By Nichole Giles
The other day I met a good friend for lunch. We went to this wonderful, restored historic village that has delis, restaurants and shops. After we ate, we wandered around the shops, chatting and enjoying the afternoon. Eventually, we ended up in this fabulous little place packed to overflowing with fantastical wares. I soaked it all in, immediately falling in love with the fairy section, then wandering into the dragon one, then the pirate, and…well, you get the idea.
This shop had a little bit of everything—books, music, fairy traps, statuary, trinkets, smells, jewelry, fantasy style clothing—really, truly a taste of a fantasy world. Upon entering, a woman even offered us a sprinkling of fairy dust—at which point she stamped a silver star in glitter and pressed it on my cheek.
The woman I was with is the one person from my non-writing life who actually believes in fantastical things (well, not including my kids) like fairies and dragons and magic. But she isn’t a writer, and thus, not associated with so many fantasy believers as me. As we left the store, she asked, “Do you think the people in that store actually believe in those things they’re selling? Because most people don’t, you know? To them it’s just fun to make believe.”
I thought for a minute before answering, but when I did, my answer was honest. “I think they must. One thing I’ve learned from writing is that people truly believe in the things they write, including these fantastical creatures and made-up worlds. An author has to believe in the world they’ve created, because if they don’t, their readers won’t either. So, in order to run a store like that—one that sells fairy catchers, fabulously embroidered velvet capes, and pirate maps—they’d have to.”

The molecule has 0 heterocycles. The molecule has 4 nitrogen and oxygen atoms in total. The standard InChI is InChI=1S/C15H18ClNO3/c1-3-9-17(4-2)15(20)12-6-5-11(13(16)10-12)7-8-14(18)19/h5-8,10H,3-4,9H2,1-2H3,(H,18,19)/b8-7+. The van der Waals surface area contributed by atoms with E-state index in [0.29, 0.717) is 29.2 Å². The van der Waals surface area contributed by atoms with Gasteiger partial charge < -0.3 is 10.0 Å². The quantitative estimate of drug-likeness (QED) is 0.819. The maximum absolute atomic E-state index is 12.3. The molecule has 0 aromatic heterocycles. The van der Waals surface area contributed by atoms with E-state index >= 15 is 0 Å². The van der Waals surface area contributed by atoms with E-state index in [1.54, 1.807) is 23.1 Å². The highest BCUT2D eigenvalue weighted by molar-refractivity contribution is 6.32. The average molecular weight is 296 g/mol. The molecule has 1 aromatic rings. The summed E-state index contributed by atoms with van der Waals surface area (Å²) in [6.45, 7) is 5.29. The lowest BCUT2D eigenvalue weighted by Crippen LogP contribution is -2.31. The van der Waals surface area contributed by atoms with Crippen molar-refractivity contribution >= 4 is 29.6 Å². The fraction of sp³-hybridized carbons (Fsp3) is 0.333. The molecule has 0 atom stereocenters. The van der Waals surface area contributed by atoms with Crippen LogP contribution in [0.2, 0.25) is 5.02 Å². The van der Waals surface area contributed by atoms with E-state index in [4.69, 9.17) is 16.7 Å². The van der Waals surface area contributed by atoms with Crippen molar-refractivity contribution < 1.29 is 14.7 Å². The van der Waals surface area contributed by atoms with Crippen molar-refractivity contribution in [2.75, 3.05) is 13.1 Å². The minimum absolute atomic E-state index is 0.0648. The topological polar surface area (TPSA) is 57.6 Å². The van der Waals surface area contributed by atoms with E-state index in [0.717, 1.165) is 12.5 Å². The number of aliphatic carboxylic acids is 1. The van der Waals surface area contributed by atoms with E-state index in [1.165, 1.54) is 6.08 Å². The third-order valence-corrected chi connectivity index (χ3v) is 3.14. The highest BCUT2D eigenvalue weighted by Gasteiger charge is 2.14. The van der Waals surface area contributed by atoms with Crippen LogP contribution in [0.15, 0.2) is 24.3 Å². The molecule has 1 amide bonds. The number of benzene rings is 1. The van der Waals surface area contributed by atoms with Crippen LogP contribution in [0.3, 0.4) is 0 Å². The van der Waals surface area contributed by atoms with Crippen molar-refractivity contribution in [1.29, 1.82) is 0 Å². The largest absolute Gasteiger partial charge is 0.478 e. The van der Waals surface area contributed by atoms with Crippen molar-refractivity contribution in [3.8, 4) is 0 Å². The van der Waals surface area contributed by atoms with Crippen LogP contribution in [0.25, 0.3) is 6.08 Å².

I’ve thought more about our conversation since then, and I realize how lucky I am to know so many people who believe in things they can’t see. Things that others might laugh at or consider childish. How boring my life would be without these things or these people. And how nice it is to know others understand what’s going through my head.
We’re taught to write what we know, and so we do, and look at what comes out of us. Time-travel, and other dimensions, worlds of magical creatures, magic, wizards, witches, and other things that have yet to be discovered or invented. Have we ever experienced these things? Not likely. But somewhere deep down inside ourselves, we know, and that’s how we’re able to write them.
Okay, I get that not every author writes fantasy, and that’s perfectly okay. Romance writers know romance—the ins and outs and importance of the process. And life wouldn’t be the same without romance in it—romance in itself is a fantasy for some people. Historical fiction authors know history, and how to make it interesting through fiction. How to put us into a time other than our own (something similar to time travel). Humor authors know how to make us laugh—even when it includes creating images that stretch the truth beyond belief.
There are lots of other genres that I won’t even try to list. The bottom line is that at some point, in some way, all writing is fantastic and includes the unseen, unheard, and unbelieved. Does that mean we can’t write about something that lives in our hearts? No way. That’s why those things are there. To write and be shared with the world. Through our words and our writing, the rest of the world will have the opportunity to know what’s in our hearts and feel the truth of it beating inside them as well.
That’s why we write. It’s what we know.